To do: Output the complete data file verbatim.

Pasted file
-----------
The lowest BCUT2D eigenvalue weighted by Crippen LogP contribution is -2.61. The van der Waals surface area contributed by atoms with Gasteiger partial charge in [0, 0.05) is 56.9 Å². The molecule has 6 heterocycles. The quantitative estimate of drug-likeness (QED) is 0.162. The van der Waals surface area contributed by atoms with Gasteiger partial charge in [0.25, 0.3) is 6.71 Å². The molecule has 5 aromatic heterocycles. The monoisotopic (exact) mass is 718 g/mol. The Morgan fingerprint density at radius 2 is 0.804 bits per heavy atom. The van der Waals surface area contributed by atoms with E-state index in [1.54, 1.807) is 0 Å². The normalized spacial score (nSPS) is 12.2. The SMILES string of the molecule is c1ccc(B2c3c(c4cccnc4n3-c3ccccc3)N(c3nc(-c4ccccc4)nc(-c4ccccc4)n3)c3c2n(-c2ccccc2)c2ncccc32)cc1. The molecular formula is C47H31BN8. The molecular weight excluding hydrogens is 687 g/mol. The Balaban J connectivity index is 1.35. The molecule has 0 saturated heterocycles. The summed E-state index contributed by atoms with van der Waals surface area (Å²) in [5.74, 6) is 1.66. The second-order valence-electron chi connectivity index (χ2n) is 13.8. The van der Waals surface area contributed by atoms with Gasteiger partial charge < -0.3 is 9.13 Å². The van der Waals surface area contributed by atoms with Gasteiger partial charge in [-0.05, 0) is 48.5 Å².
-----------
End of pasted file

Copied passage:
The lowest BCUT2D eigenvalue weighted by Crippen LogP contribution is -2.61. The van der Waals surface area contributed by atoms with Gasteiger partial charge in [0, 0.05) is 56.9 Å². The molecule has 6 heterocycles. The quantitative estimate of drug-likeness (QED) is 0.162. The van der Waals surface area contributed by atoms with Gasteiger partial charge in [0.25, 0.3) is 6.71 Å². The molecule has 5 aromatic heterocycles. The monoisotopic (exact) mass is 718 g/mol. The Morgan fingerprint density at radius 2 is 0.804 bits per heavy atom. The van der Waals surface area contributed by atoms with E-state index in [1.54, 1.807) is 0 Å². The normalized spacial score (nSPS) is 12.2. The SMILES string of the molecule is c1ccc(B2c3c(c4cccnc4n3-c3ccccc3)N(c3nc(-c4ccccc4)nc(-c4ccccc4)n3)c3c2n(-c2ccccc2)c2ncccc32)cc1. The molecular formula is C47H31BN8. The molecular weight excluding hydrogens is 687 g/mol. The Balaban J connectivity index is 1.35. The molecule has 0 saturated heterocycles. The summed E-state index contributed by atoms with van der Waals surface area (Å²) in [5.74, 6) is 1.66. The second-order valence-electron chi connectivity index (χ2n) is 13.8. The van der Waals surface area contributed by atoms with Gasteiger partial charge < -0.3 is 9.13 Å². The van der Waals surface area contributed by atoms with Gasteiger partial charge in [-0.05, 0) is 48.5 Å².